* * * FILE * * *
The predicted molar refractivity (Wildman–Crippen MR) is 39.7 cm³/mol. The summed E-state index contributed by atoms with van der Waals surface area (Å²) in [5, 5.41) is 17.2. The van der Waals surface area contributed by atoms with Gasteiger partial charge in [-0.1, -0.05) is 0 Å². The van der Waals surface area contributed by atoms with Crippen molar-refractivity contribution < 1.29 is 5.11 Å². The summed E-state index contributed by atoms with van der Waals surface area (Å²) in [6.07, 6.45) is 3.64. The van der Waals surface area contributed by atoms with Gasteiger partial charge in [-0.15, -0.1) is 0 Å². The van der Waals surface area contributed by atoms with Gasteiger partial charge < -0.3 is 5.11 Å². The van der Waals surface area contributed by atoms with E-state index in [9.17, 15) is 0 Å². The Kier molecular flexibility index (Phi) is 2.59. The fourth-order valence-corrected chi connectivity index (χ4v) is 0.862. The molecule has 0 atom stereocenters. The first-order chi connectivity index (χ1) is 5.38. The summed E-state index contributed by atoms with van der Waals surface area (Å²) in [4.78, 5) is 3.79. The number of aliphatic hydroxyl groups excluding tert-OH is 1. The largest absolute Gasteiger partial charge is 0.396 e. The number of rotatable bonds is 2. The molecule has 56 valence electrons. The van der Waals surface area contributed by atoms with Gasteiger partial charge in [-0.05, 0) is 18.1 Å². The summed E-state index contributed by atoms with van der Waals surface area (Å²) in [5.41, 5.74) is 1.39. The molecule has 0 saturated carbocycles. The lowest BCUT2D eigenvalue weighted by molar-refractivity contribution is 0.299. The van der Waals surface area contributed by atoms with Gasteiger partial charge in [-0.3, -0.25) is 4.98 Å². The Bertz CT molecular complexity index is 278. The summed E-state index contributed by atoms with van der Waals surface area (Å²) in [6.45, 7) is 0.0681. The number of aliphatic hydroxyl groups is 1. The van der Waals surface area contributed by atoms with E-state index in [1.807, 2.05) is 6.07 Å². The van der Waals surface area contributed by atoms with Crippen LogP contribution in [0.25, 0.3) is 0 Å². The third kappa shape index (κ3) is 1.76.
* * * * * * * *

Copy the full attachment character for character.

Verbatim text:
The predicted molar refractivity (Wildman–Crippen MR) is 39.7 cm³/mol. The summed E-state index contributed by atoms with van der Waals surface area (Å²) in [5, 5.41) is 17.2. The van der Waals surface area contributed by atoms with Gasteiger partial charge in [-0.1, -0.05) is 0 Å². The van der Waals surface area contributed by atoms with Crippen molar-refractivity contribution < 1.29 is 5.11 Å². The summed E-state index contributed by atoms with van der Waals surface area (Å²) in [6.07, 6.45) is 3.64. The van der Waals surface area contributed by atoms with Gasteiger partial charge in [-0.15, -0.1) is 0 Å². The van der Waals surface area contributed by atoms with Gasteiger partial charge < -0.3 is 5.11 Å². The van der Waals surface area contributed by atoms with E-state index in [9.17, 15) is 0 Å². The Kier molecular flexibility index (Phi) is 2.59. The fourth-order valence-corrected chi connectivity index (χ4v) is 0.862. The molecule has 0 atom stereocenters. The first-order chi connectivity index (χ1) is 5.38. The summed E-state index contributed by atoms with van der Waals surface area (Å²) in [4.78, 5) is 3.79. The number of aliphatic hydroxyl groups excluding tert-OH is 1. The largest absolute Gasteiger partial charge is 0.396 e. The number of rotatable bonds is 2. The molecule has 56 valence electrons. The van der Waals surface area contributed by atoms with Gasteiger partial charge in [-0.05, 0) is 18.1 Å². The summed E-state index contributed by atoms with van der Waals surface area (Å²) in [5.41, 5.74) is 1.39. The molecule has 0 saturated carbocycles. The lowest BCUT2D eigenvalue weighted by molar-refractivity contribution is 0.299. The van der Waals surface area contributed by atoms with Gasteiger partial charge in [-0.3, -0.25) is 4.98 Å². The Bertz CT molecular complexity index is 278. The summed E-state index contributed by atoms with van der Waals surface area (Å²) in [6.45, 7) is 0.0681. The number of aliphatic hydroxyl groups is 1. The van der Waals surface area contributed by atoms with E-state index in [1.807, 2.05) is 6.07 Å². The van der Waals surface area contributed by atoms with Crippen LogP contribution in [0.25, 0.3) is 0 Å². The third kappa shape index (κ3) is 1.76.